It is one of the most beautiful compensations of life, that no man can sincerely try to help another without helping himself. -Ralph Waldo Emerson
I’ve got to make this quick, kiddies are clamoring. Big, BIG news: I have been asked to be a sponsor! Obviously much more to follow…
I think today’s miracle is self-evident!
When you change the way you look at things, the things you look at change. –Ralph Waldo Emerson
This morning I woke up about an hour earlier than I am scheduled to get up, then could not fall back to sleep to save my life. Then I had the same argument about outerwear with my son that I’ve had about 150 times. We were rushing to get to school early because he is participating in his school’s Reading Olympics. So I get to the drop-off line, and no one is there to let him in. After many phone calls, I figure out I had the date wrong, and the early morning practices don’t begin for another 2 weeks. At this point we either sit in the parking lot for 25 minutes, or go home and come back. We sit and wait. While we sit and wait, a song comes on the radio that I like (Joe Cocker‘s Feelin’ Alright), so I start to sing. Keep in mind we are completely alone in a big parking lot. My son then yells at me for embarrassing him with my singing (remember, we are alone in the car, and in the parking lot), which then leads to another argument.
I’m writing about all of this because, despite all this aggravation, I am having a fantastic morning. Because none of these incidents determine my day, only my attitude towards these incidents.
The end of the story, and the part I am choosing to focus on, is this: after the “disagreement,” and several minutes of silence, I start flipping the radio, and come across the same song that started the fight. My son asks, “what song is this anyway?” I tell him the name of the song and the artist, and his 10-year old giggles over the last name have me smiling even now…
That I can choose to look at the good, instead of the annoying, in a situation.
What lies behind us and what lies before us are small matters compared to what lies within us.
— Ralph Waldo Emerson
Because it is June, the 6th month of the year, many of the meetings I have attended recently focus on the 6th step, which is:
were entirely ready to have God remove all these defects of character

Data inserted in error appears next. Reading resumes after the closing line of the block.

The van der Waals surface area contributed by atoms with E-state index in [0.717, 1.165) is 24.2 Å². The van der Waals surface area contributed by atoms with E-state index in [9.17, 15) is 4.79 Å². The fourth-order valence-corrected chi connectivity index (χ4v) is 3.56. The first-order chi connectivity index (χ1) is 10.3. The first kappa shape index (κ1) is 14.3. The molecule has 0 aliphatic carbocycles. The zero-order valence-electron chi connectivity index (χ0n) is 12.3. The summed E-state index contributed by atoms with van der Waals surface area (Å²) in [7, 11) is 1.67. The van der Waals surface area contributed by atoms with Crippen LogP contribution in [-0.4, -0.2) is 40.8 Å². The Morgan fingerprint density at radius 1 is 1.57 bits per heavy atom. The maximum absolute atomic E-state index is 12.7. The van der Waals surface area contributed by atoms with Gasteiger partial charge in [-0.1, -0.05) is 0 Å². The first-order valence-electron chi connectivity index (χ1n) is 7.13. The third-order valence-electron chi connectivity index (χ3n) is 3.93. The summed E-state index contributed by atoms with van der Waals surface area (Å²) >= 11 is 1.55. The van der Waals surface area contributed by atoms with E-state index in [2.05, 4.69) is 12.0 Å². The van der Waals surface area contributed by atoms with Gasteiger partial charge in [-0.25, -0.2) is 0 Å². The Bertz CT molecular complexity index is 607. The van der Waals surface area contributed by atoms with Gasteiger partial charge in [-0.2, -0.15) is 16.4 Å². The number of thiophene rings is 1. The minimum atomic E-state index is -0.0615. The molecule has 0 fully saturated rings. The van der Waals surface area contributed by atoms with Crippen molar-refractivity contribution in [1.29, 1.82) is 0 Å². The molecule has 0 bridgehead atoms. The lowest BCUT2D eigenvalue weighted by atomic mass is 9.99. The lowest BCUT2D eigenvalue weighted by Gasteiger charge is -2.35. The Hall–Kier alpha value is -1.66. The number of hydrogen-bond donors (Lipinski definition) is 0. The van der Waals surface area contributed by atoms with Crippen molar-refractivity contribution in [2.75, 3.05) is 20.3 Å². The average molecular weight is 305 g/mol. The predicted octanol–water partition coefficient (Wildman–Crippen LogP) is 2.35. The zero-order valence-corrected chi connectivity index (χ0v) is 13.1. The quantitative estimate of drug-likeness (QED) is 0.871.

I am nowhere near Step 6 in my own recovery, and anything I hear about it overwhelms me, because the idea of trying to even comprehend all of my defects of character seems like an insurmountable task, much less working towards ridding myself of them!
What has been interesting, in studying this step, is thinking about the “less glaring” defects that we all have. When contemplating defects, I imagine most people think of the big ones. For example, addicts belonging to a 12-step program are obviously seeking help in removing the obsession to drink or use drugs. This is a glaring defect, one which causes immense discomfort to the individual, and consequently there is a big motivation to eradicate it.
But what of the smaller defects, ones that bring no real discomfort to our lives, and in fact can bring pleasure? Gossiping is a good example… it is clearly a defect of character, but for those of us who engage in this habit, can we really say we are entirely ready to rid ourselves of it? There are many such examples of lesser defects that we all possess, and should want to eliminate, but that does not mean we actually want to rid ourselves of them!
One of my primary “smaller” character defects, as I understand them at the present time, is impatience. It runs rampant through my life, but does no major damage (of which I am aware, anyway). But it is so ingrained in my life, and has been with me so long, I simply can’t imagine myself as a patient person.
So how do I work on it? Again, I am not on this step yet, so I’m sure my answer will change in time, but for now I have received this piece of advice that makes perfect sense to me, and I am going to try it out and see how it works: ask God to remove your character defect, and then act as if He has already done it. Truthfully, I have laughed each time I have pictured myself trying to act like a patient person, but, as is said all the time in AA, it’s about progress, not perfection!